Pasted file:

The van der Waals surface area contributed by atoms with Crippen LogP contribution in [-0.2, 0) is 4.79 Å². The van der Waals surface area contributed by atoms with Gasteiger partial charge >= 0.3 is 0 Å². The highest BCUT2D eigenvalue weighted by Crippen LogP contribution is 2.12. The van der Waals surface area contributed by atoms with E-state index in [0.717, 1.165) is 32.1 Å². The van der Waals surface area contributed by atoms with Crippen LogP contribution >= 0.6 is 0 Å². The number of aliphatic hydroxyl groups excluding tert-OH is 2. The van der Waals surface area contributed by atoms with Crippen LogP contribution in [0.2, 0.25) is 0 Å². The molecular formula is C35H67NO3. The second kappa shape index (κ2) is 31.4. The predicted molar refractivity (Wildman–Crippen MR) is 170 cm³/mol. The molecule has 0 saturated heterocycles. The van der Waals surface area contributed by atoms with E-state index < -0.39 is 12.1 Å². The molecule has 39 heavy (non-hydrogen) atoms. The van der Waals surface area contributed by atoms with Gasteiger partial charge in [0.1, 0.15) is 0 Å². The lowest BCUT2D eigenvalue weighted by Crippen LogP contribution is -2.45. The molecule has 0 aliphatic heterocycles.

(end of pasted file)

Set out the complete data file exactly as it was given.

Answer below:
The van der Waals surface area contributed by atoms with Crippen LogP contribution in [-0.2, 0) is 4.79 Å². The van der Waals surface area contributed by atoms with Gasteiger partial charge >= 0.3 is 0 Å². The highest BCUT2D eigenvalue weighted by Crippen LogP contribution is 2.12. The van der Waals surface area contributed by atoms with E-state index in [0.717, 1.165) is 32.1 Å². The van der Waals surface area contributed by atoms with Crippen LogP contribution >= 0.6 is 0 Å². The number of aliphatic hydroxyl groups excluding tert-OH is 2. The van der Waals surface area contributed by atoms with Crippen LogP contribution in [0.2, 0.25) is 0 Å². The molecular formula is C35H67NO3. The second kappa shape index (κ2) is 31.4. The predicted molar refractivity (Wildman–Crippen MR) is 170 cm³/mol. The molecule has 0 saturated heterocycles. The van der Waals surface area contributed by atoms with E-state index < -0.39 is 12.1 Å². The molecule has 39 heavy (non-hydrogen) atoms. The van der Waals surface area contributed by atoms with Gasteiger partial charge in [0.1, 0.15) is 0 Å². The lowest BCUT2D eigenvalue weighted by Crippen LogP contribution is -2.45. The molecule has 0 aliphatic heterocycles.